The ‘Wazwomen’ strive to master the gourmet delights of Kashmir

Breaking the glass ceiling, a group of Kashmiri women ventured into the traditional and male-dominated local cuisine ‘Wazwan’ – famous for its culture-specific dishes prepared during engagement ceremonies, weddings, religious ceremonies and even births and deaths.

Members of the first all-women ‘waza’ or group of Kashmiri cooks preparing the traditional dish. (HT photo)

In what is believed to be the first all-women ‘waza’ (chef or chef) group, the young members overcame prejudice, social stigma and ridicule to pursue their passion and start making their presence felt on the culinary circuit of the Valley.

“For the past year, we have prepared wazwan for five to six events. The beginning was difficult. People would say “kya ladko wala kaam ladkiyan kar rahi hai (What’s the matter with girls doing men’s work.”). Some women would tell us that we should get married and take care of our homes,” said Akhter Jan, 26, one of the group members from Ganderbal, who is pursuing a masters degree in rural development.

The initial social opposition to the group stems from the wazwan realm, which is synonymous with men.

And while these women are yet to cook at a grand wedding in Kashmir, known for its mutton and chicken dishes, for about a year now the group from central Kashmir’s Ganderbal district has been cooking at smaller events like engagements, championships and religious festivals like Niyaz .”

Zhang said their persistence paid off when their acquaintances and fellow villagers gave them a chance to make wazwan. “We have started cooking for functions like engagements and Firsaal. That’s when people realized we had talent,” Akhter said.

Wazwan is not just a dish, it involves days of planning and hours of cooking in making and serving it. Traditionally, the food ranges from anything between 7 and 36 courses, most of which are made from meat cooked overnight over raging cooking fires, featuring a spread of huge copper vessels, mounds of mutton, chicken, fish, vegetables and heaps of spices and more ingredients.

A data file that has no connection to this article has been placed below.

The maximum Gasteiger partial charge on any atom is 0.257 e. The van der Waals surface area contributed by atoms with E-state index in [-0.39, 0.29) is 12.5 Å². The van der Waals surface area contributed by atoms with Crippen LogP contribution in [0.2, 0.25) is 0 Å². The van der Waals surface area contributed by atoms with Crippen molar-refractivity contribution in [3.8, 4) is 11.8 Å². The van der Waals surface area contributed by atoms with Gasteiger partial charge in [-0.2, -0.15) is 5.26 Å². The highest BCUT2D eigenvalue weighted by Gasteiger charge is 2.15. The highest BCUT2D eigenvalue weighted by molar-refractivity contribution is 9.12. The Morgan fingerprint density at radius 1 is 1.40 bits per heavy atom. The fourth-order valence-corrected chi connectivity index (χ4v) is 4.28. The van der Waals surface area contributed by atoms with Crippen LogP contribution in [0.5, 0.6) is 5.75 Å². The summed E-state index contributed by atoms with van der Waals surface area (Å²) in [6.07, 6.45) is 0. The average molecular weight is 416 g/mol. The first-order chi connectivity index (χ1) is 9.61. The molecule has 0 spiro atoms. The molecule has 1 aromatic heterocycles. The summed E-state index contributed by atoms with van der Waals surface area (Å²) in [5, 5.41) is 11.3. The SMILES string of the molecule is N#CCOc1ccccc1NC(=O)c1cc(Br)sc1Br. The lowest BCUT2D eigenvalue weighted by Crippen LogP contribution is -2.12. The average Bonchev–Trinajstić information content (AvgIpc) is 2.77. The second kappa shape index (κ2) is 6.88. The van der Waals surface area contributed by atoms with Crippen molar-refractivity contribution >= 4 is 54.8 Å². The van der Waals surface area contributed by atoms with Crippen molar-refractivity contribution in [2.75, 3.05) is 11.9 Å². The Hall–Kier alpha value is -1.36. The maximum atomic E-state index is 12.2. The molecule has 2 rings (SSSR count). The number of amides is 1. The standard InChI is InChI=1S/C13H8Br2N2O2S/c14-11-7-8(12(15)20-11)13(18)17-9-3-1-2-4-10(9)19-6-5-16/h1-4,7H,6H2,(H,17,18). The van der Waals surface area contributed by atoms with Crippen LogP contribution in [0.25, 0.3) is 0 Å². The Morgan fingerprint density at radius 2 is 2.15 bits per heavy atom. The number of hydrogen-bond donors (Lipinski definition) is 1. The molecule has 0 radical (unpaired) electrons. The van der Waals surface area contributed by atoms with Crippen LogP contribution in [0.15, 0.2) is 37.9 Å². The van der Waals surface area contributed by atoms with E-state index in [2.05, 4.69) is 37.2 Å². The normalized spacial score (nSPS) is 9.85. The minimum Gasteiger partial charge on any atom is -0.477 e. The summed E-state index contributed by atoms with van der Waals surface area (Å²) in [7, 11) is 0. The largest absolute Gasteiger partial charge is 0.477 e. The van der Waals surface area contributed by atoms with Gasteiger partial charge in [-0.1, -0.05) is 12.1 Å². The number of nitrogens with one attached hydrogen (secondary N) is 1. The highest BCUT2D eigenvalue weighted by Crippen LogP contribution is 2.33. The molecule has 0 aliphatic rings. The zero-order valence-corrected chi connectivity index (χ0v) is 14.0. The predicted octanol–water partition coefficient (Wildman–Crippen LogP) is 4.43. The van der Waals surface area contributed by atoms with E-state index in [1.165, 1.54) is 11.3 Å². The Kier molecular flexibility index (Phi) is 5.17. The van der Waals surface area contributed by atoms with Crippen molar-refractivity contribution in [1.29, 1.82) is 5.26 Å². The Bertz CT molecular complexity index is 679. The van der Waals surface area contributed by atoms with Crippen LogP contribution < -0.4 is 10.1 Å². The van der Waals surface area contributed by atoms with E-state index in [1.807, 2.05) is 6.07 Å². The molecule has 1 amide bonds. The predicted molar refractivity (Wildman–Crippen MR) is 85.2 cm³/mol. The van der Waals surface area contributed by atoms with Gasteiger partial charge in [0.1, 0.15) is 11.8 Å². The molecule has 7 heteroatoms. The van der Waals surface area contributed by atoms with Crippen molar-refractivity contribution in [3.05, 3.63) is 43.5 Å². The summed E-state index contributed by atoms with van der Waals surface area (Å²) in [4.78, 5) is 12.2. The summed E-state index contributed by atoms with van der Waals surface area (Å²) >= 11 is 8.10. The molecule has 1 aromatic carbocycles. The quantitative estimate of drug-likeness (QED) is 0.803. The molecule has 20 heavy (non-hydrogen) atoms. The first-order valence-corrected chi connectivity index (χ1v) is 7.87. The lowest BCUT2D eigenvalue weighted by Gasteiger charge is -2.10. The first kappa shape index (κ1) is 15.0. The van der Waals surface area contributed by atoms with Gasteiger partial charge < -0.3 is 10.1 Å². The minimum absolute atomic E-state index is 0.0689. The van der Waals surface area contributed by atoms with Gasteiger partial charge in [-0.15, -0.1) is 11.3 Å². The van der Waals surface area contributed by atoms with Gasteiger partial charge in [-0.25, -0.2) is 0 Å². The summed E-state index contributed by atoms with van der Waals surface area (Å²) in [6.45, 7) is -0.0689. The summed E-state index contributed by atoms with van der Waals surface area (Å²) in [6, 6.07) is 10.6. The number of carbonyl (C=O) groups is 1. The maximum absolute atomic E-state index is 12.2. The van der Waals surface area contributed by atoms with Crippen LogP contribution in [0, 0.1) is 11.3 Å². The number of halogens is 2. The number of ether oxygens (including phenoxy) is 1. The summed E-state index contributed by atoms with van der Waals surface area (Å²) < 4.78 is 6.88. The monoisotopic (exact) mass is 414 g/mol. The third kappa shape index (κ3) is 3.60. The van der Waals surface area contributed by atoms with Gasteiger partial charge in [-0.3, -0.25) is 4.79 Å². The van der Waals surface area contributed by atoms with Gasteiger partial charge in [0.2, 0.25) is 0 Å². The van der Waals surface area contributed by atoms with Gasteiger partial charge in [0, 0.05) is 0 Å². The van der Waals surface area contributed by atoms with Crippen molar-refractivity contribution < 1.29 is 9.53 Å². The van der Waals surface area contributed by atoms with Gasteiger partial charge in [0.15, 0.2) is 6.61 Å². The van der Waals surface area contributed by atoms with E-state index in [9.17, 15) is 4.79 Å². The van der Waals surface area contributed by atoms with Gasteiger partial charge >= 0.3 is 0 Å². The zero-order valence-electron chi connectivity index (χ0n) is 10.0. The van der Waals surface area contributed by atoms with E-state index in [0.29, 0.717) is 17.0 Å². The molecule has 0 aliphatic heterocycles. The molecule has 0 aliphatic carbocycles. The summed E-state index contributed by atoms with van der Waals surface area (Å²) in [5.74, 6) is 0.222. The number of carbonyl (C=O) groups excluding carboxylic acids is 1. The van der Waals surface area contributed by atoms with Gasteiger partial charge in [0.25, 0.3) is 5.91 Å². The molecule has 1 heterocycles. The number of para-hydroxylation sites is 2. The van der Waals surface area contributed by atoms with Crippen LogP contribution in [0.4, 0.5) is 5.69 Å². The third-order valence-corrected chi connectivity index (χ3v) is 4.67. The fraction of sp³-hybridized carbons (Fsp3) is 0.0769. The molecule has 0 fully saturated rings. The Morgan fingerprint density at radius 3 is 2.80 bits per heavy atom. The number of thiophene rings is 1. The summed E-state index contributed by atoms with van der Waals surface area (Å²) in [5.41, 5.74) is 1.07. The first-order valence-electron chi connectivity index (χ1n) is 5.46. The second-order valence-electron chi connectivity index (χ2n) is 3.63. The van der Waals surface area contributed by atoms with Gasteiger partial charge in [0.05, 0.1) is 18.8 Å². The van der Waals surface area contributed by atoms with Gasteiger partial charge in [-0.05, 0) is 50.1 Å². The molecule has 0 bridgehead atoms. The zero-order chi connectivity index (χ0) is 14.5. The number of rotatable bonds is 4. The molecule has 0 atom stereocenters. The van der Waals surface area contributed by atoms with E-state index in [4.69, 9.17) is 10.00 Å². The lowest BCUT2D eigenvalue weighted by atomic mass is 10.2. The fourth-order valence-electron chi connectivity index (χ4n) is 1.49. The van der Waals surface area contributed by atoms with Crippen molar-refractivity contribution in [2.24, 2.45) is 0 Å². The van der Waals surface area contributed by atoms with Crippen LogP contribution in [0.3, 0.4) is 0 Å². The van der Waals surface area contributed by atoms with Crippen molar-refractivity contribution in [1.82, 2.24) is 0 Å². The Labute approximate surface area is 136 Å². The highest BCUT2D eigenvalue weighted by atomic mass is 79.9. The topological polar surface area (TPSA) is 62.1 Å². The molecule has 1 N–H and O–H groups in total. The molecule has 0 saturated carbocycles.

Starting small

The 10-member group came into being in June 2022 with the help of the National Rural Livelihoods Mission, brought together by various self-help groups to help women earn a living in central Kashmir.

They first started cooking vegetarian food for Amarnath yatris in a village hut. “Then we thought why not do something different and something spectacular. We often cook in our homes and Wazwan cooks on a grand scale,” she said.

While the group learned the skills from some traditional wazwan cooks, a five-day training was also provided by the NRLM at Solina in Srinagar.

Group leader Humaira, also from Ganderbal, said they were initially apprehensive as the work also involved heavy manual labour, including feeding large boilers. “Before, only men would do such work. We took the job reluctantly, but when we gathered 10 people, we found the strength,” she said.

The group said their families have been very helpful, but there are people who talk behind their backs. “People would always talk. There is no job a woman can’t do. The only thing is that one has the courage to do it,” Humaria said.

Famous wazwan dishes include rista, rogan josh, tabak maaz, waza kokur and the best dish gushtaba.

The group created a buzz, especially among the youth, after participating in an 11-day mela under the Village Artisans Society’s Sale of Articles last month in Srinagar. The group set up a stall and served wazwan and also allowed people to take the meals home. “We are in the limelight now,” Humaria said.

Akhter, meanwhile, noted that many mothers have expressed interest in having their daughters take on the job. “They tell us to teach our daughter too. They want them to grow,” she said.

Challenges lie ahead

Now the group is gearing up to cook at weddings, a challenging task given the scale. “We want innovation in wazwan and we are thinking of introducing some new dishes,” said Akhter.

The group also intends to hire men for the hard physical work such as carrying cauldrons.

Eminent writer and poet Zarif Ahmad Zarif said that wazwan, which made its way to Kashmir from Central Asia about 700 years ago, remained the domain of men. Hoping this will change, he said: “These young women have taken an initiative that will promote our traditional cooking practice. People should accept them wholeheartedly.”

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